WASHINGTON—A proposal to limit charitable deductions would be devastating for churches, religious organizations and other nonprofits if adopted by the federal government, says a Southern Baptist church-state expert.
Leaders in both political parties have suggested further restricting charitable deductions for at least some Americans who itemize on their tax returns as a way of helping avert the “fiscal cliff” facing the country Jan. 1. Without congressional action, the tax cuts implemented under President George W. Bush will expire on that date, producing about $7 trillion in tax increases. At the same time, inaction will result in sequestration — automatic cuts to defense and non-defense spending of $55 billion each.
The idea of capping the charitable deduction “is as serious a threat to religious organizations as anything the federal government has done in recent decades,” said Richard Land, president of the Ethics & Religious Liberty Commission (ERLC).
“This would be catastrophic in its impact, particularly on those large gifts that many religious organizations, colleges, universities and ministries, as well as churches, depend upon for continuing operations,” Land told Baptist Press Thursday (Nov. 29). “Everything we know from past experience tells us if they cap deductions it will seriously erode charitable giving.”
In a Nov. 28 email alert, Land urged Southern Baptists and others to ask their members of Congress to oppose further limits on charitable deductions.
Enacting such restrictions would not only reduce giving to churches and charities but would harm services such organizations provide to the needy, said Land and other foes of capping such deductions.
“At a time of severe economic dislocation, when the people’s demand for the services of charitable institutions is particularly high, it would be extremely counterproductive and illogical to implement tax policies which would result in crippling cuts to the budgets of charitable institutions, rendering them far less able to help the most vulnerable in our society,” Land said in a Nov. 29 Baptist Press column.
A coalition of nonprofit organizations included the following in a Nov. 14 letter asking President Obama to maintain the current charitable deduction:
— The American public gains about $3 in benefit for each dollar a donor receives in tax relief for a contribution.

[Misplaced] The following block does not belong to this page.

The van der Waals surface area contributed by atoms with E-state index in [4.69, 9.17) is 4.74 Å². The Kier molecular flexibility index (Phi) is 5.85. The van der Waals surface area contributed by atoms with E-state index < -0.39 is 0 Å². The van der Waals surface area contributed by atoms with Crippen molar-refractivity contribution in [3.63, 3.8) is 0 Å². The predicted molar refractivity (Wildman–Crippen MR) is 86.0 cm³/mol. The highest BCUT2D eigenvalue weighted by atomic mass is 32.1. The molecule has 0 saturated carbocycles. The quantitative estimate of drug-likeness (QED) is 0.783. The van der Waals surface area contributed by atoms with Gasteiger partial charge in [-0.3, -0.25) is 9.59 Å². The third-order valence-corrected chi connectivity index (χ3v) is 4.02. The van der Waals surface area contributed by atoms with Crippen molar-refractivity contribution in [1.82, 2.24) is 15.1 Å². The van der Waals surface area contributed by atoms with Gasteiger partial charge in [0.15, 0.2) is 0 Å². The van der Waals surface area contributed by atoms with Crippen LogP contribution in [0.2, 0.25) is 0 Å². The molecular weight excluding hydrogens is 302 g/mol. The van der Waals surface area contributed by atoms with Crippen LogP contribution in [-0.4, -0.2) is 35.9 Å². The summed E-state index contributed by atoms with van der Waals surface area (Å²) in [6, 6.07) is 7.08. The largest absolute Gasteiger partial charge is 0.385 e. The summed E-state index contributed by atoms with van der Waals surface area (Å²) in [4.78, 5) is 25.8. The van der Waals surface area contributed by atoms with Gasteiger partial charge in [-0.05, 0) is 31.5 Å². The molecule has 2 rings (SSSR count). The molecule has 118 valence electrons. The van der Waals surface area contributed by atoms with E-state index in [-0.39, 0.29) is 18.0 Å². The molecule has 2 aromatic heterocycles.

— Americans gave nearly $300 billion to charities in 2011, according to Giving USA, with much of that total deducted from taxes.
— Taxpayers who had an adjusted gross income of at least $100,000 in 2008 contributed about 58 percent of all charitable donations, the Congressional Budget Office recently reported.
— One-third of donors surveyed would reduce their giving without the charitable deduction, according to a 2012 study.
— Nonprofit organizations produce $1.1 trillion a year in jobs and services and provide 13.5 million jobs, about 10 percent of the United States workforce.
The 32-member Charitable Giving Coalition, which sent the letter, includes the Evangelical Council for Financial Accountability, Association of Gospel Rescue Missions, The Salvation Army and American Red Cross.
In his budgets, Obama has proposed capping the itemized deduction at 28 percent for couples whose incomes are at least $250,000 and individuals who make at least $200,000 a year. High-income earners now can deduct at least 33 percent in charitable gifts.
The proposal could reduce charitable donations by as much as $7 billion a year, according to an estimate cited by Independent Sector, which leads a network of about 600 nonprofit and philanthropic organizations.
The federal tax system needs an overhaul, but the suggestion to limit charitable deductions further “is a threat aimed like a dagger at the heart of America’s charitable nonprofit entities, secular and religious,” Land said in his column. “It will weaken most, kill many, and harm all.”
Tom Strode is Washington bureau chief for Baptist Press.